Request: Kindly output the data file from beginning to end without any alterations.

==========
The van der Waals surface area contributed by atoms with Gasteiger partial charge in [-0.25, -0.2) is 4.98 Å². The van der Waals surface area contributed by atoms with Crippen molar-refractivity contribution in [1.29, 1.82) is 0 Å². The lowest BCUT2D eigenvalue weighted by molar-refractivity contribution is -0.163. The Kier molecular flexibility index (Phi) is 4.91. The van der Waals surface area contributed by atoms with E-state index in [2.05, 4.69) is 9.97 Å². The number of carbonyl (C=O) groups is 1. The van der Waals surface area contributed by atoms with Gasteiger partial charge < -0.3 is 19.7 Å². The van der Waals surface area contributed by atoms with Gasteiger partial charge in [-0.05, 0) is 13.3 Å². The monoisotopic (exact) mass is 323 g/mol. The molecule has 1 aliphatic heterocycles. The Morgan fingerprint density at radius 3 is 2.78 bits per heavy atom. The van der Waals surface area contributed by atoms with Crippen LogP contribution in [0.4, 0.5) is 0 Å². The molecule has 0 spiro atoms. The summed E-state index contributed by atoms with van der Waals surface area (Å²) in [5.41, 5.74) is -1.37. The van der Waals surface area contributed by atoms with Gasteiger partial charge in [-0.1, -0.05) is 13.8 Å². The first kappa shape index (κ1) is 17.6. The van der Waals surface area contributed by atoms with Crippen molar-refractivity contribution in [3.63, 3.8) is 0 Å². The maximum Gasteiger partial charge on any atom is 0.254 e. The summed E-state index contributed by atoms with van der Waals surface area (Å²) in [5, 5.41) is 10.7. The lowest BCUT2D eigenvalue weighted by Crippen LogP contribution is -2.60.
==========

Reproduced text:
The van der Waals surface area contributed by atoms with Gasteiger partial charge in [-0.25, -0.2) is 4.98 Å². The van der Waals surface area contributed by atoms with Crippen molar-refractivity contribution in [1.29, 1.82) is 0 Å². The lowest BCUT2D eigenvalue weighted by molar-refractivity contribution is -0.163. The Kier molecular flexibility index (Phi) is 4.91. The van der Waals surface area contributed by atoms with E-state index in [2.05, 4.69) is 9.97 Å². The number of carbonyl (C=O) groups is 1. The van der Waals surface area contributed by atoms with Gasteiger partial charge < -0.3 is 19.7 Å². The van der Waals surface area contributed by atoms with Gasteiger partial charge in [-0.05, 0) is 13.3 Å². The monoisotopic (exact) mass is 323 g/mol. The molecule has 1 aliphatic heterocycles. The Morgan fingerprint density at radius 3 is 2.78 bits per heavy atom. The van der Waals surface area contributed by atoms with Crippen LogP contribution in [0.4, 0.5) is 0 Å². The molecule has 0 spiro atoms. The summed E-state index contributed by atoms with van der Waals surface area (Å²) in [5.41, 5.74) is -1.37. The van der Waals surface area contributed by atoms with Gasteiger partial charge in [-0.1, -0.05) is 13.8 Å². The first kappa shape index (κ1) is 17.6. The van der Waals surface area contributed by atoms with Crippen molar-refractivity contribution in [3.63, 3.8) is 0 Å². The maximum Gasteiger partial charge on any atom is 0.254 e. The summed E-state index contributed by atoms with van der Waals surface area (Å²) in [5, 5.41) is 10.7. The lowest BCUT2D eigenvalue weighted by Crippen LogP contribution is -2.60.